Apr 022007
 
Print Friendly

Finishing a Cutting BoardI made a cutting board for my daughter, but am uncertain as to how to finish it. What do you recommend?

Oiling wooden boards and bowls helps seal the grain against stains, odors and moisture. However, you want to use a product that’s edible, flavorless and won’t turn rancid. Pure mineral oil, such as Butcher Block Oil, is a good choice because unlike vegetable oils or olive oil, it doesn’t turn rancid and remains safe throughout its life.

Apply the oil with a soft cloth in the direction of the grain, flooding the surface and allowing it to soak in for a few minutes. Then remove any excess oil remaining on the surface with a clean, dry cloth. The oil will reduce the penetration of moisture into the pores of the wood. Some folks prefer to warm the oil slightly before applying it. Beeswax may also be added to the oil to create a tougher finish. Just shave about 1/2 teaspoon of pure beeswax into a cup of mineral oil and warm until the wax shavings have dissolved. Then apply to the piece while still warm in the same manner as described above. It’s also a good idea to oil the surface after it’s washed or weekly to replenish the oil removed by washing and disinfecting.

Walnut oil is another popular choice for items intended for food use. Unlike mineral oil, it is a drying oil that reacts with the air and eventually hardens and will not evaporate over time. Mahoney Walnut Utility Oil Finish is a pure California walnut oil which is heat-treated to penetrate deep into the wood. Like raw walnut oil, it imparts little or no flavor or odor, nor will it go rancid. Wipe on or immerse the piece in the oil and let harden for 24 hours. Mahoney Oil Wax Finish is a blend of heat-treated walnut oil, beeswax and carnauba wax in paste wax form that may be used alone or in conjunction with the Mahoney Utility Finish. Regardless of the oil you choose to use, keep in mind that it is more of a "treatment" than a "finish", and will require maintenance. Apply periodically for maximum effectiveness.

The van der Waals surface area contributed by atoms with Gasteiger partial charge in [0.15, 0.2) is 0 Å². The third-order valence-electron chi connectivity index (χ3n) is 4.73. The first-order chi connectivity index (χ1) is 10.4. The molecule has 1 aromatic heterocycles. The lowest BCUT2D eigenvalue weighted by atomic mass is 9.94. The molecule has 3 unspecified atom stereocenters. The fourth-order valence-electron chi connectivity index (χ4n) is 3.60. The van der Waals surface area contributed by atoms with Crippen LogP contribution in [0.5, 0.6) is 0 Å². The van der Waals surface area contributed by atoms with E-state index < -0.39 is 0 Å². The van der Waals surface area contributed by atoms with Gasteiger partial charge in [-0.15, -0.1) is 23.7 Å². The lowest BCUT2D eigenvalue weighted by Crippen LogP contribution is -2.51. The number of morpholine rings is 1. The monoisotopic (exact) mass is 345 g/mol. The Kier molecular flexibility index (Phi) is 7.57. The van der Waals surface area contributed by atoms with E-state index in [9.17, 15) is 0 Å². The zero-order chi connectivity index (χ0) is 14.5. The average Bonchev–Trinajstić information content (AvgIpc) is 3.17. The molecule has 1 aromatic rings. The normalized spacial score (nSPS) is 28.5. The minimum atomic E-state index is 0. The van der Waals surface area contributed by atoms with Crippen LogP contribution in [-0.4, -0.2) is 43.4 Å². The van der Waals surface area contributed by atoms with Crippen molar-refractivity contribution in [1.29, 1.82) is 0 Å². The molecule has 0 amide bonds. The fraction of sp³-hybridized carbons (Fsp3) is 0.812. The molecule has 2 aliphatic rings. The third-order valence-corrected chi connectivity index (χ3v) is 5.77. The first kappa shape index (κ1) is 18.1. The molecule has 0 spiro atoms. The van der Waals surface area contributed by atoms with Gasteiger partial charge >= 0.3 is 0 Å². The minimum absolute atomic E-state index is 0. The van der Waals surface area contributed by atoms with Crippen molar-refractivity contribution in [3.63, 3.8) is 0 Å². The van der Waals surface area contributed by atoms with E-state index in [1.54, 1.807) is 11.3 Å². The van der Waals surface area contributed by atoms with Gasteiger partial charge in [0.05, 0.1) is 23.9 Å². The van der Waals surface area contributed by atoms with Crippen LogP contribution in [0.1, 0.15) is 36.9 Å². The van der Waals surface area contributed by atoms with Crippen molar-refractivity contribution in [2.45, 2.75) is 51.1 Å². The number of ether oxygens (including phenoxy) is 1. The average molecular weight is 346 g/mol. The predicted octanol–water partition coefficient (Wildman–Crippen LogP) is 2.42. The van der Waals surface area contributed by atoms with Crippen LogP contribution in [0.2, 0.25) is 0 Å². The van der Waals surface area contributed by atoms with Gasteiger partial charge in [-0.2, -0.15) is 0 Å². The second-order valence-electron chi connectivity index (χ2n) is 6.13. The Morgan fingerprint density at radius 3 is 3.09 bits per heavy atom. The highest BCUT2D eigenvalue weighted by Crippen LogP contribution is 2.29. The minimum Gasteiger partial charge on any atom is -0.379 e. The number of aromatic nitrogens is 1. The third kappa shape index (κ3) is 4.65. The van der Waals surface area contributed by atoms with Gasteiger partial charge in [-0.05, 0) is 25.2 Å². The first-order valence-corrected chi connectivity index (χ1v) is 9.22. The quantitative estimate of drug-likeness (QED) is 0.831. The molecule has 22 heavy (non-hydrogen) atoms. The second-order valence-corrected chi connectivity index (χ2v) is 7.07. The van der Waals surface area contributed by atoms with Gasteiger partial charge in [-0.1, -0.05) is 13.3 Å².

3 Responses to “Finishing a Cutting Board”

  1. All finish’s as long as they are cured are food safe. All finish’s sold on the market today are FDA food safe, just follow the directions that come with them.

  2. While it is true that all finishes sold in the U.S. are safe once they are dried and cured, a film building finish is not desirable for cutting boards. Due to the knife cuts, scoring and scratches that cutting boards endure, such surfaces require an oil that can be repeatedly applied to fill the wood pores and repel food particles, liquids and oils. Finishes such as mineral oil, Butcher Block Oil, and Mahoney’s penetrate deeply into the wood pores and are easily maintained by reapplying monthly or as needed.

  3. Excellent work. You have gained a new reader. I hope you can keep up the good work and I await more of the interesting posts.

 Leave a Reply

You may use these HTML tags and attributes: <a href="" title=""> <abbr title=""> <acronym title=""> <b> <blockquote cite=""> <cite> <code> <del datetime=""> <em> <i> <q cite=""> <s> <strike> <strong>